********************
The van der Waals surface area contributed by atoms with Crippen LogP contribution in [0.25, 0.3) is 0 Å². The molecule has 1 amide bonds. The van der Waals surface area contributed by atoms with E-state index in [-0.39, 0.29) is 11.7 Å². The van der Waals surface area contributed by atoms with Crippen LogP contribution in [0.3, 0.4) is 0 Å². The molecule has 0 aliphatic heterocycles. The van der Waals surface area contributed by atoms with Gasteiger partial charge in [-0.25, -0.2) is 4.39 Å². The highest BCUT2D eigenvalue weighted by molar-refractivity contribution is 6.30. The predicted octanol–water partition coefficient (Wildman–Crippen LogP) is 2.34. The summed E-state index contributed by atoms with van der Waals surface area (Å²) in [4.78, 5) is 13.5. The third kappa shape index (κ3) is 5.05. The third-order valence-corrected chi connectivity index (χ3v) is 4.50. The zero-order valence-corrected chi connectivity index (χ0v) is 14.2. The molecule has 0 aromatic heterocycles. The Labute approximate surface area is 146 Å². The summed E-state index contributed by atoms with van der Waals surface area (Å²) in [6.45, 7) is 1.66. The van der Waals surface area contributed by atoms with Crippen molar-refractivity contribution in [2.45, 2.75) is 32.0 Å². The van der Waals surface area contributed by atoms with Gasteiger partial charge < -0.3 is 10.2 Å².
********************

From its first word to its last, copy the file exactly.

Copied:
The van der Waals surface area contributed by atoms with Crippen LogP contribution in [0.25, 0.3) is 0 Å². The molecule has 1 amide bonds. The van der Waals surface area contributed by atoms with E-state index in [-0.39, 0.29) is 11.7 Å². The van der Waals surface area contributed by atoms with Crippen LogP contribution in [0.3, 0.4) is 0 Å². The molecule has 0 aliphatic heterocycles. The van der Waals surface area contributed by atoms with Gasteiger partial charge in [-0.25, -0.2) is 4.39 Å². The highest BCUT2D eigenvalue weighted by molar-refractivity contribution is 6.30. The predicted octanol–water partition coefficient (Wildman–Crippen LogP) is 2.34. The summed E-state index contributed by atoms with van der Waals surface area (Å²) in [4.78, 5) is 13.5. The third kappa shape index (κ3) is 5.05. The third-order valence-corrected chi connectivity index (χ3v) is 4.50. The zero-order valence-corrected chi connectivity index (χ0v) is 14.2. The molecule has 0 aromatic heterocycles. The Labute approximate surface area is 146 Å². The summed E-state index contributed by atoms with van der Waals surface area (Å²) in [6.45, 7) is 1.66. The van der Waals surface area contributed by atoms with Crippen molar-refractivity contribution in [2.45, 2.75) is 32.0 Å². The van der Waals surface area contributed by atoms with Gasteiger partial charge < -0.3 is 10.2 Å².